25. In a suction cleaner, an agitator comprising a rotatable body having an external surface, and a rigid beater element extending along said surface and conforming to the curvature thereof throughout its length.

26. In a suction sweeper, an elongated rotor having a smooth surface and a rigid beating element of rounded contour extending longitudinally along said rotor in a curve.

27. In a suction sweeper, a revoluble body, circumferentially spaced elongated agitating elements on said body, and brushes spaced circumferentially from and between the longitudinal limits defined by said elements.

28. In a suction sweeper, a revoluble body, circumferentially spaced agitating elements helically arranged on said body, and elongated longitudinally extending brushes spaced circumferentially from and between said elements.

29. In a suction cleaner, a body having an elongated channel forming a seat, a transverse shoulder at one end of said seat, a brush positioned in said seat with one of its ends positioned under said shoulder, and a removable spring mcmber extended over the opposite end of said brush and cooperating with sand shoulder to prevent the displacement of said brush.

- 30. In a suction cleaner, a body having an elongated channel forming a. seat, a transverse shoulder-member extended across said seat, a brush comprising a rigid back positioned in said seat with one of its ends extended under said shoulder, and a movable spring carried by said body and normally extended across said brush back to cooperate with said shoulder-member tolock said brush in said seat, said spring-member being movable to the side of said brush back to permit the displacement of said brush from its seat.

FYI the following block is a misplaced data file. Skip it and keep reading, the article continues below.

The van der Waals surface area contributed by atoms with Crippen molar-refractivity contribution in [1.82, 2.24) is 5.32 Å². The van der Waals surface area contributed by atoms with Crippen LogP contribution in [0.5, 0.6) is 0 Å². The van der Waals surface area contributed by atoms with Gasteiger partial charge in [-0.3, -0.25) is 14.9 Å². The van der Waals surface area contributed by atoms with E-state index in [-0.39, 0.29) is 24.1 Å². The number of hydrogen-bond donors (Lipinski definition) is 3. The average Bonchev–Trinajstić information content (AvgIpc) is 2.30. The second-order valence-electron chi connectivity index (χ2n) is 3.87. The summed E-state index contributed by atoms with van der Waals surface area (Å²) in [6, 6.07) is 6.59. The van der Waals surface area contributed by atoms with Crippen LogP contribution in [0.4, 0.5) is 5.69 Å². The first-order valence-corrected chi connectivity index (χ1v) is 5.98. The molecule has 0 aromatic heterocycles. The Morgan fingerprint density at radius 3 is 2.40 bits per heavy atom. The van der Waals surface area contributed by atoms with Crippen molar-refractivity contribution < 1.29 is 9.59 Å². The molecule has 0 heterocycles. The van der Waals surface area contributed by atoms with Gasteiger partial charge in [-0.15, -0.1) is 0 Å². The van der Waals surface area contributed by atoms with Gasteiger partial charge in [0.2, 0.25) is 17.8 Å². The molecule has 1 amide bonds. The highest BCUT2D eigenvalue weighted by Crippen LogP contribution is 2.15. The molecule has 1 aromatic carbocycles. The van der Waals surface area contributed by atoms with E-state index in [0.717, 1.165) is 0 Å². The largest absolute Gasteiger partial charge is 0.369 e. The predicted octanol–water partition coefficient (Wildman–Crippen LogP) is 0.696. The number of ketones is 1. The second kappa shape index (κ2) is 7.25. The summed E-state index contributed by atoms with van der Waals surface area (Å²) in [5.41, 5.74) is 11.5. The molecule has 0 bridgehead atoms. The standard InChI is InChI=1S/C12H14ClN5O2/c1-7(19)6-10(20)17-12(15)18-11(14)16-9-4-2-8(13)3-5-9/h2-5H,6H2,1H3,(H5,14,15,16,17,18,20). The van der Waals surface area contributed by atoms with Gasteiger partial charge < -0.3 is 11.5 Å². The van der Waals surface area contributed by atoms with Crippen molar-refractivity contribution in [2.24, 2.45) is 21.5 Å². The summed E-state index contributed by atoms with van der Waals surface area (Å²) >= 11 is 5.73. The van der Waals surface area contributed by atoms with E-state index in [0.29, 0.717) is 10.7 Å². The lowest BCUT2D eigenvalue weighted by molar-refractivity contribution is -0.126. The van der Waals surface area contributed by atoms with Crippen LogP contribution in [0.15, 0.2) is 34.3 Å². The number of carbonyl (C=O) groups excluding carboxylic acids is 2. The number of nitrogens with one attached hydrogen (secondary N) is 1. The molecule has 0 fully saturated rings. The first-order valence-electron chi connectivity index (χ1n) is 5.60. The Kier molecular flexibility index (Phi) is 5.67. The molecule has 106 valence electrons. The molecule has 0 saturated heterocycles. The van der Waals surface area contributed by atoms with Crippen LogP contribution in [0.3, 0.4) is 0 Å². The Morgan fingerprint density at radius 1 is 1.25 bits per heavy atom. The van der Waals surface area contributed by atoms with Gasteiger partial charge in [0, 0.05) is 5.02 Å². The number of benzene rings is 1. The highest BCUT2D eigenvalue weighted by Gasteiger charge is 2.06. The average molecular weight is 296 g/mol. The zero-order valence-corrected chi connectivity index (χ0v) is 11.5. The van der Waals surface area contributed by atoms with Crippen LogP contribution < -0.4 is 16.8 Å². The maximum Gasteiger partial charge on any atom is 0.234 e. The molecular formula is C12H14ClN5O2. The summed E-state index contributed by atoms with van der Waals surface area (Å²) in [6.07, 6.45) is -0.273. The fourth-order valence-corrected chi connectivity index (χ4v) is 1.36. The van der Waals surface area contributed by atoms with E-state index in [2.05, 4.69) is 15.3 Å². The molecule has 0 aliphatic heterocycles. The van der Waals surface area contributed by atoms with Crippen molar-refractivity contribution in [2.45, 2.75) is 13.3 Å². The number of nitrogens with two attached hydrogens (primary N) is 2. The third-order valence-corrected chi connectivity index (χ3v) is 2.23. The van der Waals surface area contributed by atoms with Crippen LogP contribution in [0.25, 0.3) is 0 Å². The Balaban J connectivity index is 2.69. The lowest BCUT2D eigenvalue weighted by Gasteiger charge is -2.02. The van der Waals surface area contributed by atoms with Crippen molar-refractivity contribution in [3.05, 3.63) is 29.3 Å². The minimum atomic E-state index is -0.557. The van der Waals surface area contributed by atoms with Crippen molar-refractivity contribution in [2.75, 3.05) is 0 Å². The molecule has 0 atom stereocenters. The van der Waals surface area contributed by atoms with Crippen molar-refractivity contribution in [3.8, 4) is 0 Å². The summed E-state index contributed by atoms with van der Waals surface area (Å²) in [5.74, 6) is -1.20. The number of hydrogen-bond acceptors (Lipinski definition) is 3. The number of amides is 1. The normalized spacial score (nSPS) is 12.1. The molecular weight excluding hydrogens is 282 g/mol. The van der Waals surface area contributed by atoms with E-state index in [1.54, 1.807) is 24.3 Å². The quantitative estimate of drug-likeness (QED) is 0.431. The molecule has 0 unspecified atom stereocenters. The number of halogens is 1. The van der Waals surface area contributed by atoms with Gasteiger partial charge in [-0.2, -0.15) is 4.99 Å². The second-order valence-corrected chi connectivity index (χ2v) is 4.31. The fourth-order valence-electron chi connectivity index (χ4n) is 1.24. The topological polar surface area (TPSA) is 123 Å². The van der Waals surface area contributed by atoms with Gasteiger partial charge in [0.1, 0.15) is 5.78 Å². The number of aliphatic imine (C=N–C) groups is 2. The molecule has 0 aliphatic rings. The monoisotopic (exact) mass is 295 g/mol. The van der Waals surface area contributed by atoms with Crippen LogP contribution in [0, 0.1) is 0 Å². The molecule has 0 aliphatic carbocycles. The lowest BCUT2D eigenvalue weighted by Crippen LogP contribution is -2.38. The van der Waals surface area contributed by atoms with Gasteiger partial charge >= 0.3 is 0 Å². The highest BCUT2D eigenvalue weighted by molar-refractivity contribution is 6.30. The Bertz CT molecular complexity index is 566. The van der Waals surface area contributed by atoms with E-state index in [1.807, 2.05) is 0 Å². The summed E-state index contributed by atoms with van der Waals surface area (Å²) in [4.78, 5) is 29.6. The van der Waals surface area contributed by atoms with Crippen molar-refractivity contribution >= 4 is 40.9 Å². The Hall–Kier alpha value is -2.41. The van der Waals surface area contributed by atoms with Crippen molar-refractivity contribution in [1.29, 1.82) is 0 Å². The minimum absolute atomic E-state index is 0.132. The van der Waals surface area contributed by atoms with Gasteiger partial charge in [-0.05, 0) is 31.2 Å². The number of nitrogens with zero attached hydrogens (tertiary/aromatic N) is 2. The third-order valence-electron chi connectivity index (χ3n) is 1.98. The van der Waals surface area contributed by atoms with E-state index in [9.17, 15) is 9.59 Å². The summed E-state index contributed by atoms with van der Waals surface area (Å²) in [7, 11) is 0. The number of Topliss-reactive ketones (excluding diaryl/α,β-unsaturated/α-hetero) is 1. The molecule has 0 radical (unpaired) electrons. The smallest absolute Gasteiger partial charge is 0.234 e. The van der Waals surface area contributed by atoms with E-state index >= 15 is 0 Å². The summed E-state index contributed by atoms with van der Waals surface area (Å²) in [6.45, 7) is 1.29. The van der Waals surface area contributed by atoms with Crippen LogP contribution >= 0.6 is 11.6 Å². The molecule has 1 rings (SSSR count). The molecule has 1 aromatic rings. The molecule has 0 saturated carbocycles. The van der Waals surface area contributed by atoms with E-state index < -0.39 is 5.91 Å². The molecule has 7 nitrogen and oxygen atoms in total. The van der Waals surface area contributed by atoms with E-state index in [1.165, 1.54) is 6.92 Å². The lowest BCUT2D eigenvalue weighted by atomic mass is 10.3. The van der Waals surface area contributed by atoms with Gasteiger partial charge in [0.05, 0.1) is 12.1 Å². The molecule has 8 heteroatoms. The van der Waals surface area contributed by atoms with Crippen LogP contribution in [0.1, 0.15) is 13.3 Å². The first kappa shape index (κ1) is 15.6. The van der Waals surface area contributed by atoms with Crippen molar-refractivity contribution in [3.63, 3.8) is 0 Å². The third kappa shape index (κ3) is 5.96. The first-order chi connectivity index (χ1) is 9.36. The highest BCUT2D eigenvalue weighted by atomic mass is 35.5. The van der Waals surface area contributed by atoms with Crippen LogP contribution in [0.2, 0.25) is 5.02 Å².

31. In a rotary agitator fora suction cleaner, a substantially continuousbody the surface of which is extended to a plurality of radial distances from its axis of rotation, a portion at the greatest radial distance extending longitudinally, characterized by the fact that in a transverse cross section perpendicular to the axis of rotation the said portion at the greatest radial distance is enclosed by an angle of 180 degrees at the axis of rotation and is adapted to contact the element undergoing cleaning upon rotation.

32. In a. rotary agitator for a suction cleaner a rotor having a curved surface, means to rotatably support said rotor and an agitating element extended a relatively short distance beyond the surface of said rotor, said element having a relatively great curvature in cross section as compared to the curvature of said rotor in cross section.

33. In a suction sweeper, a rotor having on and State of ll hn olts, this 31st day ofDecemher, A. 1). 1925.

DONALD G. SMELLIE. Signed at North Canton,

the county of Stark and State of Ohio, this 29 day of December, A. D. 1925. Sighedat North HARRY B. WHITE. Canton, in the county of Stark and State of Ohio, this 29 day of De cember, A. D. 1925.

MARVIN IE. NULsEN;

Referenced by
Citing PatentFiling datePublication dateApplicantTitle
US2681465 *May 18, 1949Jun 22, 1954Hoover CoSuction cleaner agitator
US3258806 *Apr 7, 1964Jul 5, 1966Lambert IncBrush construction
US3412417 *Aug 25, 1967Nov 26, 1968Felton & Son Company Inc SaRotary brush assemblies
US5249328 *Aug 27, 1991Oct 5, 1993Goldstar Co., Ltd.Vacuum cleaner beater brush structure
US8881339Apr 30, 2012Nov 11, 2014Irobot CorporationRobotic vacuum
US8910342Jun 12, 2014Dec 16, 2014Irobot CorporationRobotic vacuum cleaning system
US8955192Jun 12, 2014Feb 17, 2015Irobot CorporationRobotic vacuum cleaning system
Classifications
U.S. Classification15/5, 15/183, 15/366
International ClassificationA47L9/04
Cooperative ClassificationA47L9/0433, A47L9/0477
European ClassificationA47L9/04C2, A47L9/04E2C